As one of the oldest cities in America, it is no surprise that Philadelphia has creepy and reportedly haunted historical locations. With all of the elements needed for good hauntings – the site of war battles, deadly epidemics, murders, old and decaying cemeteries and a prison left in “preserved ruin” – the city is the ideal destination for a hair-raising experience year-round.
Here are some of the top haunted locations in the city:
Bishop White House
The Bishop White House is considered the most haunted structure in Independence National Historic Park, with even park rangers reporting feeling uneasy. White was the first bishop of the American Episcopalian Church and lived in this house for more than 50 years and died in its third-floor library in 1830. One of White’s family members also died there, one of the 5,000 Philadelphians lost to yellow fever during the 1793. The book White was reading before his death is still in the house and the tall, thin bishop has been glimpsed in the library window. Visitors have reported seeing and hearing a crying cat that disappears when approached. Mrs. Boggs, a White family maid, matches the description of the ghostly woman who wanders the first floor. The site is closed to visitors through June 2020.
Bishop White House photo by Todd Lacy Photos, courtesy of Independence National Historical Park.
Washington Square photo by K. Huff for PHLCVB.
The land now comprising Washington Square was used as a cemetery in the early 1700s and during the Revolutionary War, it became the final resting place for thousands of soldiers. One of the most active ghosts wandering here is allegedly the spirit of a Quaker woman named Leah who walks through the cemetery at night to scare away grave robbers. This is a public park and open to all.
City Tavern was the place where Thomas Jefferson took meals while writing the Declaration of Independence and where Paul Revere showed up with news of the Boston Tea party. The current site is a replica of the original structure, which was destroyed by fire in 1854. Spirits reported there include a young woman killed in that blaze while preparing to celebrate her wedding and a young waiter who was killed in a duel who likes to move silverware around. The tavern is still a full-service restaurant.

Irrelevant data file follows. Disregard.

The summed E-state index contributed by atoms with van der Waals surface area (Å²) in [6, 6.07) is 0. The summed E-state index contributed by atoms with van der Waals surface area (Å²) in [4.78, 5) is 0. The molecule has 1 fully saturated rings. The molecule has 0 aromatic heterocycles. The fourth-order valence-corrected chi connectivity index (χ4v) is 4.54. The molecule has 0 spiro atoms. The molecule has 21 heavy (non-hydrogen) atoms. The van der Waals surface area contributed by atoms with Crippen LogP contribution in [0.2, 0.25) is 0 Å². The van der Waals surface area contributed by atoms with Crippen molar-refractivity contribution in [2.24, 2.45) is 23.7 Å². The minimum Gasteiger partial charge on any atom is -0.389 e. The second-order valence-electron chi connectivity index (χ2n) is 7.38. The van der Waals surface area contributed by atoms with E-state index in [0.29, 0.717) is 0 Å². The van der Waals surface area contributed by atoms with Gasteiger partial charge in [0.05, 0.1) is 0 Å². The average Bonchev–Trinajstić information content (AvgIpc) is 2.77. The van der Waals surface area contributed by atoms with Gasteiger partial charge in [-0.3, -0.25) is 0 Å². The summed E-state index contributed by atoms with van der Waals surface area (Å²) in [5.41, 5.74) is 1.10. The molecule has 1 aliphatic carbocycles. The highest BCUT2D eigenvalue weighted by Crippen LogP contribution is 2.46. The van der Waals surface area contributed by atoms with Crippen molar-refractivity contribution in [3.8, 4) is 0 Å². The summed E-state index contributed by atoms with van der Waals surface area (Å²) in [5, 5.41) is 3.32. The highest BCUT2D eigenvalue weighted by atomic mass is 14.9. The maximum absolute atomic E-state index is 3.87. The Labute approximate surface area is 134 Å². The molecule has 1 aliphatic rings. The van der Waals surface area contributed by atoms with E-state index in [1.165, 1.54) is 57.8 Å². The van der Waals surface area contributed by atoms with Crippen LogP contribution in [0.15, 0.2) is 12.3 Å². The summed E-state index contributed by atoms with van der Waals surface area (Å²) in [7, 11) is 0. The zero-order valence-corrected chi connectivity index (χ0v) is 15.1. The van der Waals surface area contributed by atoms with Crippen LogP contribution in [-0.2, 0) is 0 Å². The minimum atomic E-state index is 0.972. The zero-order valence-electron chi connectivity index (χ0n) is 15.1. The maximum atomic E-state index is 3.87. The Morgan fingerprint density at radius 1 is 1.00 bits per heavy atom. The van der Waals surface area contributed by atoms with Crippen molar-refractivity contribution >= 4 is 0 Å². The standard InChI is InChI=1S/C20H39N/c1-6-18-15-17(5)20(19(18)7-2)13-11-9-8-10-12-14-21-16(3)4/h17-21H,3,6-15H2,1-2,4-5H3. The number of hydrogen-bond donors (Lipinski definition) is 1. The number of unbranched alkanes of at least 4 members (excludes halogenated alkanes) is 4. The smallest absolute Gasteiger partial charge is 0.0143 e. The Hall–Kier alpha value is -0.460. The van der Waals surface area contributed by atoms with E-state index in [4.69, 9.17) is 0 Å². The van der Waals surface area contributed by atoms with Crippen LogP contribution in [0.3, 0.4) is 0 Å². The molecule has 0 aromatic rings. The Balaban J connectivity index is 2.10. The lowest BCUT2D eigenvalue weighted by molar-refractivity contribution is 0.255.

Edgar Allan Poe National Historic Site
The ghost of Edgar Allan Poe has been seen walking along the Schuylkill River Banks near the Fairmount Waterworks and at his former home. The “Master of the Macabre” wrote “The Tell-Tale Heart” and “Murders at the Rue Morgue” while living there and “The Black Cat” was reportedly set in this house. If you know the story, you know about the cat. And the wife. And the basement. Park Rangers report that some visitors to the dark room say they’ve seen glowing cat eyes watching them. Others say it just feels eerie down there. A statue outside depicts a large raven, representative of one of Poe’s most famous poems, “The Raven.” The house does not include any items originally owned by the Poe family, however many are collected nearby at the Free Library of Philadelphia. Admission to the site is free.
Philip Sing Physick has been called “the father of American surgery.” He dissected corpses (for educational reasons) in his basement and some of his tools, including bloodletting instruments, are on display. When he and his wife Elizabeth separated in 1815, Physick and their children stayed in the home. Elizabeth was cast out and she has been seen standing and crying outside the house. The house is open to visitors, with tickets costing between $6-8.
Eastern State Penitentiary
Once the most famous and expensive prison in the world, Eastern State Penitentiary housed notable inmates including one of America’s most notorious gangsters, Al Capone. The allegedly haunted prison, which opened in 1829, was abandoned in 1971 and is now a National Historic Landmark, kept in “preserved ruin” and open for tours. Over the decades, officers and inmates reported eerie and mysterious experiences and hundreds of paranormal investigations have been conducted there. During Halloween season, the crumbling cellblocks play host to the scariest haunted house event, Terror Behind the Walls, a combination of themed areas consisting of Hollywood-quality special effects and live actors.
Take a Ghost Tour
Learn all about Philadelphia’s haunted past with the Spirits of ’76 Ghost Tour, traversing the cobblestone streets of Old City by moonlight to explore more than twenty scary sites. Hear about the legendary ghosts that inhabit Independence Hall, the spirits of Carpenters’ Hall and visit famous film locations from big screen thrillers such as The Sixth Sense and National Treasure. Take a VIP expedition tour with a “ghost hunter,” using ghost hunting equipment such as EMF Detectors, infrared thermometers and other paranormal detection equipment and processes. Private and group tours can be arranged for almost anytime from 1-300 walkers.
The Ghost Tour of Philadelphia is offered year-round and features candlelit walks along the back streets and secret gardens of Society Hill and Old City and to haunted houses and graveyards. Group rates are available for 15 or more. Historic Philadelphia’s Bloodletting & Burials Story Stroll uncovers true and gory tales about the city’s history of infection and inoculation.
For even more of a scare, Grim Philly Tours offers lurid guided excursions that are guaranteed “to shock and offend.” Popular tours include Vampires, Sex, Ghost Tour, Serial Killers and Cemetery Tour, Haunted Pub Crawl and more, designed to educate and entertain about Philadelphia’s lesser-known, dark history.